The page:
Agile Principle 3
The third principle of the Agile Manifesto states, "Deliver a working product or service frequently, with a preference for the shorter timescale."
In other words... always deliver something that works.
This principle reflects the idea that frequently delivering, even in small increments, is essential to the success of an agile project. By doing so, agile teams can quickly incorporate feedback and adapt to changing customer needs, resulting in a more responsive and effective creative process.
Here we find the word "working" before "product or service", highlighting the thin distinction between the first and the third principle.
With "working product or service", we understand that to be something that works in that it is free of known defects. This is not the same as something that is "valuable" in the sense of principle 1.
A working product or service is functional, ready for use by the customer and allows feedback to be received. When multiple "vertical" slices of a working product or service are combined, you have something "valuable" that the customer can use productively.
So, an iteration typically delivers something "working". However, "valuable" usually combines multiple iterations of a "working" product or service. Therefore "valuable" is a collection of "working" increments to the extent that customer value is created.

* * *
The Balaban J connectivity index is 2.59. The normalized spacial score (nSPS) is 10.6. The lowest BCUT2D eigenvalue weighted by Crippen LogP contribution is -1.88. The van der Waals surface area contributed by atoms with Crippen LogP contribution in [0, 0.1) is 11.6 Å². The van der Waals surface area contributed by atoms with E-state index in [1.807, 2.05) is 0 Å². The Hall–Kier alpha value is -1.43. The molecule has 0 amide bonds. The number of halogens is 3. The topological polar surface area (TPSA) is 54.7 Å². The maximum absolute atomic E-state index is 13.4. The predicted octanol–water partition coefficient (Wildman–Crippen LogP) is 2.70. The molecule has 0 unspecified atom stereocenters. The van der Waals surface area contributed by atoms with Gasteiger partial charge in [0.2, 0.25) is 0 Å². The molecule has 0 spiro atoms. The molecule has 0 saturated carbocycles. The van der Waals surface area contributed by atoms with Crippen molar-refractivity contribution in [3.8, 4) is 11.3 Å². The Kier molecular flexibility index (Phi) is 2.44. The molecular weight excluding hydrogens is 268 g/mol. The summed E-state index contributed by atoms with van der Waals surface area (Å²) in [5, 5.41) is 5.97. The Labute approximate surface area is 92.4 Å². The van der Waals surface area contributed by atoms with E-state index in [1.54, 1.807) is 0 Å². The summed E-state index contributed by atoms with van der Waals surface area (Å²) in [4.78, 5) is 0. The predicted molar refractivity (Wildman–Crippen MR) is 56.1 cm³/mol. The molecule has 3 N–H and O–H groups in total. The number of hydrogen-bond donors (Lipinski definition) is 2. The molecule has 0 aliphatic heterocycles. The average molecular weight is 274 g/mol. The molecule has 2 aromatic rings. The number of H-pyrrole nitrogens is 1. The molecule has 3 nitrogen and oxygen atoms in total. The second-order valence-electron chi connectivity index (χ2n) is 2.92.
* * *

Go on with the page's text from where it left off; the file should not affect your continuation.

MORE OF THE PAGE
The key to frequently delivering is to focus on the essential features and prioritize them based on their value to the customer. This enables the team to have a functional product as quickly as possible while continuing to add features and functionality over time.
Shorter timescales are also critical to the success of this principle. The team can quickly identify and resolve issues by breaking down the creative cycle into smaller increments, with frequent opportunities for review and feedback. This results in a more reliable and high-quality product or service.
So how does this principle benefit the customer? By delivering working software frequently, agile teams can ensure that the product aligns with the customer's needs and priorities. This enables the customer to see progress early and often and to provide feedback incorporated into the process. This results in a more responsive and effective process and a better product or service that meets the customer's needs.